This is the second blog in our series on recent ACCC enforcement action, and focuses on recent cases involving price dripping. This has been a priority area for the ACCC for some time, and that special attention is not likely to go away any time soon.
Drip pricing occurs when a headline price is advertised at the beginning of a transaction, and additional charges are then incrementally added (‘dripped’) during the purchasing process, with the true, final price only realised close to, or at the end, of the purchasing process.
The most recent cases involve Jetstar and Virgin, both of which were accused of failing to disclose booking fees to consumers, until they had advanced many stages through the online booking process.
The ACCC alleged that between 2013 and 2014, Jetstar engaged (via its website and mobile site) in misleading and deceptive conduct and making false or misleading representations regarding the price of advertised airfares. The court largely agreed with the ACCC – however, the court found that the ACCC had not proved that these misleading representations were made on the Jetstar website or in promotional emails in 2014. As to Virgin, the court reached a similar conclusion – it found that Virgin made misleading representations via its mobile site in 2014, but the ACCC had not proved that these misrepresentations had been made via its website or promotional emails in the same time period.
Although it failed to prove its entire case, the ACCC has once again demonstrated its continued focus on stamping out the practice. ACCC Chairman, Mr Rod Simms said “The ACCC’s concern with drip pricing has always been to ensure that consumers are not misled and that businesses are not unfairly disadvantaged by misleading practices”.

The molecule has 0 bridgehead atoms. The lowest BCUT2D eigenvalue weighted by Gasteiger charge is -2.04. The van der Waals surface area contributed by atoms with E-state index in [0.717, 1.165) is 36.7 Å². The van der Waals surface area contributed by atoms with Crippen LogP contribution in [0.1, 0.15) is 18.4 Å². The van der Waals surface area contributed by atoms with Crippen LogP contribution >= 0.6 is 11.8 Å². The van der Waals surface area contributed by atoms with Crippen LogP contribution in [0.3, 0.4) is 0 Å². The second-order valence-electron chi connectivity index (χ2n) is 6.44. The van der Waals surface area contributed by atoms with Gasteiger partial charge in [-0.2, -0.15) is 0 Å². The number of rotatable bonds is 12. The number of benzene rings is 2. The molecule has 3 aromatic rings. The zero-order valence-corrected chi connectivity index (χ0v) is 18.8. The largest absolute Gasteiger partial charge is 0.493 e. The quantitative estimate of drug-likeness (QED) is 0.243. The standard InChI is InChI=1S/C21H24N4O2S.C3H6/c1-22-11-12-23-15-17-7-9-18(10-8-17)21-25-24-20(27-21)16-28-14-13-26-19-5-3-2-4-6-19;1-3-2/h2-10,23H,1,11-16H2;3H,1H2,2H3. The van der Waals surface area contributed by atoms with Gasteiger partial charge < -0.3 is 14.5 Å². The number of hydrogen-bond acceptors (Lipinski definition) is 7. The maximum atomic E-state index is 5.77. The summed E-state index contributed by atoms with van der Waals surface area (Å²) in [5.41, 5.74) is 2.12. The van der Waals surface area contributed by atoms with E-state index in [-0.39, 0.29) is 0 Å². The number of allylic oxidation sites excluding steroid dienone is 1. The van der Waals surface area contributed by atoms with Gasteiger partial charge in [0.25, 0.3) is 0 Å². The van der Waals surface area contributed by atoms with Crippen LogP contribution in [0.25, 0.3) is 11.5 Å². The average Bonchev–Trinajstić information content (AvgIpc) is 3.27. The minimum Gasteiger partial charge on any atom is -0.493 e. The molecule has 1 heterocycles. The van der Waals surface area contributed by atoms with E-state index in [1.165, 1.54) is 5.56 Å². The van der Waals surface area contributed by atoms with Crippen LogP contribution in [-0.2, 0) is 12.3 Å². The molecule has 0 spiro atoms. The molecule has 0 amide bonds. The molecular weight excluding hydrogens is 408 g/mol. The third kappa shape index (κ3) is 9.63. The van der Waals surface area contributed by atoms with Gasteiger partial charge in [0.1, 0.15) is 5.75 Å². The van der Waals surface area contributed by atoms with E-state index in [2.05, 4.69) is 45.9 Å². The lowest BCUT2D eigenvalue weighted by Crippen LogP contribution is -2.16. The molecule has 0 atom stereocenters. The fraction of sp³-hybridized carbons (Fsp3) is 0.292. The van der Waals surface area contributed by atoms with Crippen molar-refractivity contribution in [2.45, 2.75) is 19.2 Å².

Penalties will be decided at a further hearing on a date yet to be announced.
The decision comes hot on the heels of the ACCC’s receipt (in October 2015) of court enforceable undertakings from each of Airbnb Ireland (Airbnb) and Vacaciones eDreams, SL (eDreams), both in relation to misleading price representations in breach of the ACL. The ACCC asserted that both companies did not clearly display compulsory service fees, payment fees and cleaning fees on various key booking pages of their websites. In relation to eDreams, the ACCC alleged that it failed to specify a single total price inclusive of all compulsory fees. ACCC Chairman, Mr Rod Sims, said “The law does not prevent traders from charging fees. However, it does require that fees are disclosed clearly to avoid consumers being misled.”
Both Airbnb and eDreams cooperated with the ACCC, and have each given undertakings to improve their pricing practices to ensure that compulsory fees are factored into advertised headline prices, or disclosed early enough in the purchasing process to give consumers appropriate and accurate price information up front.